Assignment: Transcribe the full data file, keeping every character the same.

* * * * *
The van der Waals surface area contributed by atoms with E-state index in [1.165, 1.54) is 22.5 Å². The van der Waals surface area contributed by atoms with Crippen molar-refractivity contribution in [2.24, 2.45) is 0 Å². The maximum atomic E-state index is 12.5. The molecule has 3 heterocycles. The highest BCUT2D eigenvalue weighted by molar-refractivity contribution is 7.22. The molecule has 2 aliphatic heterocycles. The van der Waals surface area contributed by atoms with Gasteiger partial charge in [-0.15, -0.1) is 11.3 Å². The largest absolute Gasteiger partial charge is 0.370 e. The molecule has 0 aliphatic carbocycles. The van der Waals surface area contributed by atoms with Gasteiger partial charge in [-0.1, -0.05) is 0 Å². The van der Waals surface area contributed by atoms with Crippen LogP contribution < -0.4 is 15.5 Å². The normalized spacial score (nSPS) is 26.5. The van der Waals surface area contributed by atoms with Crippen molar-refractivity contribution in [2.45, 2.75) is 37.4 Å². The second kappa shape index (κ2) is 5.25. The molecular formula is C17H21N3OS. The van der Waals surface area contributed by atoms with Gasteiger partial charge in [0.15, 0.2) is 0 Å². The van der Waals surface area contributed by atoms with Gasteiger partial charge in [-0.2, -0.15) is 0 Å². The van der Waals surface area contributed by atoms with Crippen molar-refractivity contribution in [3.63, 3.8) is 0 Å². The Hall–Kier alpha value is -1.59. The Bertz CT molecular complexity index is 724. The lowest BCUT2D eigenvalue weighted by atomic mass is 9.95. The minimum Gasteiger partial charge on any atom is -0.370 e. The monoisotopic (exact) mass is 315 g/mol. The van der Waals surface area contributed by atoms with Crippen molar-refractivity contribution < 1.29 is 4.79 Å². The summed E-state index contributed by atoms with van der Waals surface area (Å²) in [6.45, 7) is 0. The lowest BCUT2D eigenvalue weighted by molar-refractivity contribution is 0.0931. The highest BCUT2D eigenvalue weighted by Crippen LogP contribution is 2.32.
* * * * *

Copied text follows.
The van der Waals surface area contributed by atoms with E-state index in [1.165, 1.54) is 22.5 Å². The van der Waals surface area contributed by atoms with Crippen molar-refractivity contribution in [2.24, 2.45) is 0 Å². The maximum atomic E-state index is 12.5. The molecule has 3 heterocycles. The highest BCUT2D eigenvalue weighted by molar-refractivity contribution is 7.22. The molecule has 2 aliphatic heterocycles. The van der Waals surface area contributed by atoms with Gasteiger partial charge in [-0.15, -0.1) is 11.3 Å². The largest absolute Gasteiger partial charge is 0.370 e. The molecule has 0 aliphatic carbocycles. The van der Waals surface area contributed by atoms with Gasteiger partial charge in [-0.1, -0.05) is 0 Å². The van der Waals surface area contributed by atoms with Crippen LogP contribution < -0.4 is 15.5 Å². The normalized spacial score (nSPS) is 26.5. The van der Waals surface area contributed by atoms with Crippen molar-refractivity contribution in [2.45, 2.75) is 37.4 Å². The second kappa shape index (κ2) is 5.25. The molecular formula is C17H21N3OS. The van der Waals surface area contributed by atoms with Gasteiger partial charge in [0.15, 0.2) is 0 Å². The van der Waals surface area contributed by atoms with Gasteiger partial charge in [-0.2, -0.15) is 0 Å². The van der Waals surface area contributed by atoms with Crippen molar-refractivity contribution in [3.63, 3.8) is 0 Å². The Hall–Kier alpha value is -1.59. The Bertz CT molecular complexity index is 724. The lowest BCUT2D eigenvalue weighted by atomic mass is 9.95. The minimum Gasteiger partial charge on any atom is -0.370 e. The monoisotopic (exact) mass is 315 g/mol. The van der Waals surface area contributed by atoms with Crippen molar-refractivity contribution < 1.29 is 4.79 Å². The summed E-state index contributed by atoms with van der Waals surface area (Å²) in [6.45, 7) is 0. The lowest BCUT2D eigenvalue weighted by molar-refractivity contribution is 0.0931. The highest BCUT2D eigenvalue weighted by Crippen LogP contribution is 2.32.